And yet…. If pizza isn’t serious, consider how you feel when you take a bite of disappointing pizza. The heartbreak. The indignation! The betrayal! How could so ostensibly reliable a comfort breaks its promise? It doesn’t matter where you are or how much you paid — a large $12 delivery pie, ordered in a drunken haze at half past midnight, owes itself to you to be delicious because this is pizza’s one job. Pizza is serious, you see, because we love it like few other things, and love is serious. Vegans love pizza so much they’ve bent over backward to reengineer it to keep it in their lives. (Acknowledge yourselves, Virtuous Pie.) Pizza is so serious a non-profit association exists in Italy solely to define and uphold the hyper-specific traditions of Neapolitan pizza-making. (Vancouver’s own Nicli Antica Pizzeria and Via Tevere, and Cotto, in both North Burnaby and Surrey, meet their criteria. Prior to 10 years ago, no Greater Vancouver pizzerias did.)

Walking a tightrope between serious and its polar opposite is Anthem Pizza, which launched not long ago, in the middle of November. There is no storefront; instead, takeout and delivery are conducted from the kitchens of The Five Point and Park Drive, two of Anthem owner Matt Thompson’s other establishments. (His burgeoning empire also includes Alphabet City and The Cannibal Café.)

Anthem arrives wrapped in a three-pronged concept so novel, amusing and kind-hearted, it threatens to eclipse their food. Prong one: In keeping with The Cannibal Café’s defining rock ’n’ roll aesthetic (it’s named after a song by Canadian punk trailblazers SNFU, and the walls are papered with vintage gig flyers), each of Anthem’s 14-inch pies is a tribute — in name, if not in spirit — to a band, album or song. Peruse the menu and find nods to Iggy Pop (the “Blah Blah Blah”; Alfredo sauce, mozzarella, fior di latte, Grana Padano, provolone, and gorgonzola), Beastie Boys (the “Sabotage”; mozzarella, chorizo, pepperoni, roasted chicken, and prosciutto) and the Clash (the “Stay Free”; tomato sauce and mozzarella). How a vegetarian pie came to be named after Suicidal Tendencies’ hardcore perennial “Institutionalized” presumably involved a late-night drinking game and a droll sense of humour.

Prong two: Partial proceeds from every pizza go to charitable causes, which rotate every three months. (At the time of this writing, the BC Children’s Hospital Foundation and the musician-focused Unison Benevolent Fund are the beneficiaries.) Prong three: Every pizza box wears a pasted-on graphic created by a local artist; those artworks are available as posters and T-shirts from Anthem’s online shop, where proceeds also go to charity.

Fortunately, Anthem’s wares aren’t a mere afterthought to clever marketing. Their pizzas aren’t about to unseat the likes of Via Tevere or Pizzeria Farina from the mountaintop where they so long ago planted their flags, but they aren’t trying to. These are populist pizzas — better than they have to be and more than good enough. You won’t find the seductive charred blisters of a wood-fired oven, nor a sauce made with the unmistakable tang of San Marzano tomatoes. What you will find is a lovely, appropriately uncomplicated Margherita pie (named after Motorhead’s “Ace of Spades,” because why not), topped with good-quality fior di latte and fresh basil leaves; and the David Bowie-acknowledging “Hunky Dory,” essentially a hifalutin interpretation of the always-controversial Hawaiian pizza, elevated by the addition of banana pepper, mildly funky prosciutto, and a bright pineapple jam that isn’t as cloyingly sweet as the Del Monte chunks typically used for this purpose. (Kley, incidentally, lost his mind over this one.)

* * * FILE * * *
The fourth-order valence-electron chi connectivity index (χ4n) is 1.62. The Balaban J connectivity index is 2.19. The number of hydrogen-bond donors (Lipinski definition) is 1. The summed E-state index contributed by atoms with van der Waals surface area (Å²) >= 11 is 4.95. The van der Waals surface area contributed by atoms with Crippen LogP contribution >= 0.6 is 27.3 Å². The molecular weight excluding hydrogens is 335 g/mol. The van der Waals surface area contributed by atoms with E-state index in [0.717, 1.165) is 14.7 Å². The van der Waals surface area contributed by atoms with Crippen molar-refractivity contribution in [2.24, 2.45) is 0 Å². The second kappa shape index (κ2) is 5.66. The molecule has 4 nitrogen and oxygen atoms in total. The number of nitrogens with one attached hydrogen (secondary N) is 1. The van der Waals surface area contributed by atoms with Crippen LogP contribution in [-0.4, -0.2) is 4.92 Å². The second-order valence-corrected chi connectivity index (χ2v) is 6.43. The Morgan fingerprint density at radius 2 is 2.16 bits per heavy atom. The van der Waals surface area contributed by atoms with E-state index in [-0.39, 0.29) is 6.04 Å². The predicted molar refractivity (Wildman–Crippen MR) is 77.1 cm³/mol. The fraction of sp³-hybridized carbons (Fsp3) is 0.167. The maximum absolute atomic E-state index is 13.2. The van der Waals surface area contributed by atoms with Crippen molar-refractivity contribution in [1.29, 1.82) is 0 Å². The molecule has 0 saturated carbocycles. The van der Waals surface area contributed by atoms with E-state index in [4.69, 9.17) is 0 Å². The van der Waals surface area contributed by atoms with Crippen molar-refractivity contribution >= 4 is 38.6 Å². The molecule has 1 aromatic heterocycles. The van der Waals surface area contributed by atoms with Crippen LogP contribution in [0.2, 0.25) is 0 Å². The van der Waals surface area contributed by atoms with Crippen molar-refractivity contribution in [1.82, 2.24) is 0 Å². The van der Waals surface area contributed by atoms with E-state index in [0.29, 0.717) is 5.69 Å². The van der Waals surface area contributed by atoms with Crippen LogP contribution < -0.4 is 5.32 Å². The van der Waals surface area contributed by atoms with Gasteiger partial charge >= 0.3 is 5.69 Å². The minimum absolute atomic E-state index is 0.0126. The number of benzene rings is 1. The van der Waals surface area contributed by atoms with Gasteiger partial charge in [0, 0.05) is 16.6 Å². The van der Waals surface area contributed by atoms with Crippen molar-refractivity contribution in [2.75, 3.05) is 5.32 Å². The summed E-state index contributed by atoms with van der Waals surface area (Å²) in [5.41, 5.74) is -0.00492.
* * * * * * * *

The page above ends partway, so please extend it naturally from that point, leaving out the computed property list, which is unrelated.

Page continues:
Anthem also offers a variety of wings — the very same that have accompanied so many pitchers of beer at The Five Point (I recommend the Black Dragon flavour, basted with a mix of soy and Sriracha; $14) — and a pair of salads ($14 each), one of which earns extra points for being named J.J. Kale. Frankly, J.J. Cale isn’t the least bit punk rock, but then neither is salad.

Anthem’s pizzas currently cost $18 to $24 each, which is notably more than you would pay for some of the city’s most revered pies. But in the comfort of your home, with or without your bubble, and alongside a sympathetic adult libation (we murdered a bottle of this bargain Okanagan red blend), these pizzas are very easy to love. And all the more for the good they seek to inject back into the community. In times like these, could such a goal be any more serious?

Anthem Pizza
Take-out only at 3124 Main St.
and 1815 Commercial Dr., 3–10pm
604-425-1129 / Instagram: @anthempizza
Delivery platforms: DoorDash, Skip the Dishes, Uber Eats

(Photo: Kley Klemens)